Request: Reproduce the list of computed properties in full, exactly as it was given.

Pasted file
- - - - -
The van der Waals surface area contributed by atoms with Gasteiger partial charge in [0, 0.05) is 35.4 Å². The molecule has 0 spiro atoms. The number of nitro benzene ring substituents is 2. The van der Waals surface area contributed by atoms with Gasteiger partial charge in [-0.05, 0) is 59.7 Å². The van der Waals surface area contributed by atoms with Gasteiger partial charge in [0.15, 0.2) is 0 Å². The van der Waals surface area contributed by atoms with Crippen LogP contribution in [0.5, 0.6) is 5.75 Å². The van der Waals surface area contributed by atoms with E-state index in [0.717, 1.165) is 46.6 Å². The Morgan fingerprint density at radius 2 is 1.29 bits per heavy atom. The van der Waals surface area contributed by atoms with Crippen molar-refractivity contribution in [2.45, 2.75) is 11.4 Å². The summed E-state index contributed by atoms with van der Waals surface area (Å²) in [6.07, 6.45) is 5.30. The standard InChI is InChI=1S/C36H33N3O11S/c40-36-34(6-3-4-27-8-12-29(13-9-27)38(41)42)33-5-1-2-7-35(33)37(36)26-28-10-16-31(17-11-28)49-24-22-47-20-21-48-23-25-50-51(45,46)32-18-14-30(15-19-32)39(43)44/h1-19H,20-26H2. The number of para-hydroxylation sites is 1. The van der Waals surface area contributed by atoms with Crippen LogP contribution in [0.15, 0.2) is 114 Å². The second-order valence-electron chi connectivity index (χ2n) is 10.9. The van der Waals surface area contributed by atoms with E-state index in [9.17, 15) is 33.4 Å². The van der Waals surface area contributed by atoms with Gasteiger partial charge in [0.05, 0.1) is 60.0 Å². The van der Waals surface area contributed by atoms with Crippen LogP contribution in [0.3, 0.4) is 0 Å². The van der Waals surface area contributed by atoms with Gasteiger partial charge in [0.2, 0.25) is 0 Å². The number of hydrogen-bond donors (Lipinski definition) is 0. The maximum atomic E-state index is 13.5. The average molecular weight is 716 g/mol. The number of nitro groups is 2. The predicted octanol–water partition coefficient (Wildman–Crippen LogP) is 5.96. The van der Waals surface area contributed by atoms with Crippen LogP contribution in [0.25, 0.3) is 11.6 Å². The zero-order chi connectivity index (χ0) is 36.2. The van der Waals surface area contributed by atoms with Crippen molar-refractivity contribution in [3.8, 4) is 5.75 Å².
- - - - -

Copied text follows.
The van der Waals surface area contributed by atoms with Gasteiger partial charge in [0, 0.05) is 35.4 Å². The molecule has 0 spiro atoms. The number of nitro benzene ring substituents is 2. The van der Waals surface area contributed by atoms with Gasteiger partial charge in [-0.05, 0) is 59.7 Å². The van der Waals surface area contributed by atoms with Gasteiger partial charge in [0.15, 0.2) is 0 Å². The van der Waals surface area contributed by atoms with Crippen LogP contribution in [0.5, 0.6) is 5.75 Å². The van der Waals surface area contributed by atoms with E-state index in [0.717, 1.165) is 46.6 Å². The Morgan fingerprint density at radius 2 is 1.29 bits per heavy atom. The van der Waals surface area contributed by atoms with Crippen molar-refractivity contribution in [2.45, 2.75) is 11.4 Å². The summed E-state index contributed by atoms with van der Waals surface area (Å²) in [6.07, 6.45) is 5.30. The standard InChI is InChI=1S/C36H33N3O11S/c40-36-34(6-3-4-27-8-12-29(13-9-27)38(41)42)33-5-1-2-7-35(33)37(36)26-28-10-16-31(17-11-28)49-24-22-47-20-21-48-23-25-50-51(45,46)32-18-14-30(15-19-32)39(43)44/h1-19H,20-26H2. The number of para-hydroxylation sites is 1. The van der Waals surface area contributed by atoms with Crippen LogP contribution in [0.15, 0.2) is 114 Å². The second-order valence-electron chi connectivity index (χ2n) is 10.9. The van der Waals surface area contributed by atoms with E-state index in [9.17, 15) is 33.4 Å². The van der Waals surface area contributed by atoms with Gasteiger partial charge in [0.05, 0.1) is 60.0 Å². The van der Waals surface area contributed by atoms with Crippen LogP contribution in [0.3, 0.4) is 0 Å². The van der Waals surface area contributed by atoms with Gasteiger partial charge in [0.2, 0.25) is 0 Å². The number of hydrogen-bond donors (Lipinski definition) is 0. The maximum atomic E-state index is 13.5. The average molecular weight is 716 g/mol. The number of nitro groups is 2. The predicted octanol–water partition coefficient (Wildman–Crippen LogP) is 5.96. The van der Waals surface area contributed by atoms with Crippen LogP contribution in [0.25, 0.3) is 11.6 Å². The zero-order chi connectivity index (χ0) is 36.2. The van der Waals surface area contributed by atoms with Crippen molar-refractivity contribution in [3.8, 4) is 5.75 Å².